Stuck on Mud Ranger Rick June July 2017

Stuck on Mud

By Kate Hofmann

Mud! It’s squishy and sticky, gooey and gloppy, mucky and messy—and nothing could be nicer for the mud-loving animals you’re about to meet.

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Some of them get right in and wallow, wading and rolling until they’re covered from head to tail. That’s how the Cape buffalo above got its mud mask. But it’s not a beauty treatment. The mud covers its whole body and keeps the buffalo cool in the hot African sun. Plus, when the mud dries and flakes off, it takes along any ticks and insects that are bugging the buffalo. But that’s just the beginning. Jump on in to find more reasons to love mud!

Mud is good for building. While this red swamp crayfish dug a burrow, pellets of mud piled up to form a chimney above the entrance. The crayfish spends the day inside the cool, wet burrow, coming out at night to hunt for food.

Mud means mating time. A spadefoot toad buries itself underground to keep its skin moist during the desert’s long dry season. When rain finally comes, the toad pops out into the muddy world to find a mate.

Mud has minerals. Why are these sulphur butterflies hanging out in mud? It’s called “puddling,” and they do it to slurp up salts and other minerals and nutrients that they need.

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Mud blocks the sun. This baby African elephant is enjoying a nice, muddy wallow during a rainstorm. An elephant’s skin may look thick and leathery. But it is actually quite thin and sensitive. Elephants—especially babies—can easily get sunburned. That’s why elephants love mud. A thick coat of mud works as sunscreen, protecting their skin from the sun’s strong rays. It also helps elephants stay cool and comfortable.

Food hides in mud. What’s this brown bear searching for? It’s low tide in an Alaskan bay, and lots of clams are buried in the mud on this wide beach. The clams make a tasty treat for a bear that doesn’t mind a mess. Brown bears have powerful paws and long, sharp claws that are perfect for digging up dinner.

Mud can be a cozy home. fiddler crab lives in a salt marsh or on a muddy beach. It digs a burrow for itself in the mud and hides inside during high tide. When the tide is low, it pops out to search for food and mates. A male fiddler, such as the one above, has one large claw and one small one. He waves his big claw to attract a female to his mud burrow.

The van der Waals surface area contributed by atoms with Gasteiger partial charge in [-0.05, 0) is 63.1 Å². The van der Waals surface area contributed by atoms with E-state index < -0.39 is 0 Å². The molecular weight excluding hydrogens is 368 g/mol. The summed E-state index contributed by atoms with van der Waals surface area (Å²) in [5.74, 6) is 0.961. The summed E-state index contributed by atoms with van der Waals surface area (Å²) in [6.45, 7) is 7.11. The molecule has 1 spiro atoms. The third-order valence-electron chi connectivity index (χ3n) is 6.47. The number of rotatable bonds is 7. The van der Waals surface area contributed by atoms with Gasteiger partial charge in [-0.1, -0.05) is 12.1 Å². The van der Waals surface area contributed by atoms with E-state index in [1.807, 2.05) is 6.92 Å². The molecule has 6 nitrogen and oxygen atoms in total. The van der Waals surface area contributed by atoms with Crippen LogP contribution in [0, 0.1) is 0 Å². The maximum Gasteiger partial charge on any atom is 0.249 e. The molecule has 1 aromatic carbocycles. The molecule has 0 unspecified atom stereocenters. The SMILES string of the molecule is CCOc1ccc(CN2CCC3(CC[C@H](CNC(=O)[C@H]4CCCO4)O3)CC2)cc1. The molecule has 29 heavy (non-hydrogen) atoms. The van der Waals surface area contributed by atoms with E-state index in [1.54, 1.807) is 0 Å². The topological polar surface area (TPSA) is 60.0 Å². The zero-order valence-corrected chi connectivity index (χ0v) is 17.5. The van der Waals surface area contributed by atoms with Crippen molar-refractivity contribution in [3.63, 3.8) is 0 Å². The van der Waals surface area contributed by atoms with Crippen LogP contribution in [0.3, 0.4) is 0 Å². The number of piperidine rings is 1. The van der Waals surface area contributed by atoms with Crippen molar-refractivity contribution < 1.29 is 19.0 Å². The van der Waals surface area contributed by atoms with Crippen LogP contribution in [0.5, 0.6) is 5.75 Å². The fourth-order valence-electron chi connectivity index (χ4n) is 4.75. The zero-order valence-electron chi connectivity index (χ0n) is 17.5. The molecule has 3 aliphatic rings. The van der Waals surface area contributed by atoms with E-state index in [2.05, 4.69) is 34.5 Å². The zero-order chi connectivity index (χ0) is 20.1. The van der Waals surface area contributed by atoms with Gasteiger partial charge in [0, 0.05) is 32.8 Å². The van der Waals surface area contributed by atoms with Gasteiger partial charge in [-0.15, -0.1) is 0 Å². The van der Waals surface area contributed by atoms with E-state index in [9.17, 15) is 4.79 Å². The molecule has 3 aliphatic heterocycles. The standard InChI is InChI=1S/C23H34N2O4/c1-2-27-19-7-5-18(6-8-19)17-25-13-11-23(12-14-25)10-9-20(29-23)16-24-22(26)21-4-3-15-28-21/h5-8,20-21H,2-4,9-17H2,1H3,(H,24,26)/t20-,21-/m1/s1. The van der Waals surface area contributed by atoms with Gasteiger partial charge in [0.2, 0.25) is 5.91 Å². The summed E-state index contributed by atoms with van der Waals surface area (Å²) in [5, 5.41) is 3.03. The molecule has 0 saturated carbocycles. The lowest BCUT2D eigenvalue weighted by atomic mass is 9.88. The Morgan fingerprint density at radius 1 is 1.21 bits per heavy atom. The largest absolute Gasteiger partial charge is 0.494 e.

Mud keeps skin healthy. Like elephants, hippopotamuses have sensitive skin. They spend their days underwater, with only their eyes, ears, and nostrils sticking out. That’s how they avoid the sun and keep their skin from drying out. But at the end of the dry season, water holes shrink and become mud holes. Hippos have to crowd together and wallow in the mud to protect their skin. Make room for more mud-bathers, everybody!

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Mud makes nice nests. The birds above left are black-browed albatrosses—parent and chick.  Albatrosses spend most of their lives out at sea, but they return to land to build their large, bowl-shaped nests out of mud. The fuzzy chick will stay in its mud nest until it is ready to soar away on its own.

The wasp also makes her nest from mud. Bit by bit, she collects mud to build the walls of a long tube. Later she will lay an egg deep inside the tube.

Mud is fun. Animals aren’t the only ones that love mud. Kids do, too! These kids look happy to be mucking around in some gloopy, soupy goo. Would you like to try this? Since long-ago times, people have used mud in many of the same ways animals do. They smear on mud as sunscreen. They bathe in mud or cover their faces with mud masks for the health of their skin. Some even build homes out of mud!

Happiness is a mud puddle. Did you know that pigs don’t sweat? Wallowing in mud is how they cool down and stay comfortable. Sometimes people say “happy as a pig in mud.” It means someone is blissfully content, and you can see where it comes from: The pig above sure looks pleased!

A pig might be the first animal you think of when mud comes to mind. But now you know why lots of other animals love mud, too!


“Stuck on Mud” originally appeared in the June/July 2017 issue of Ranger Rick magazine.

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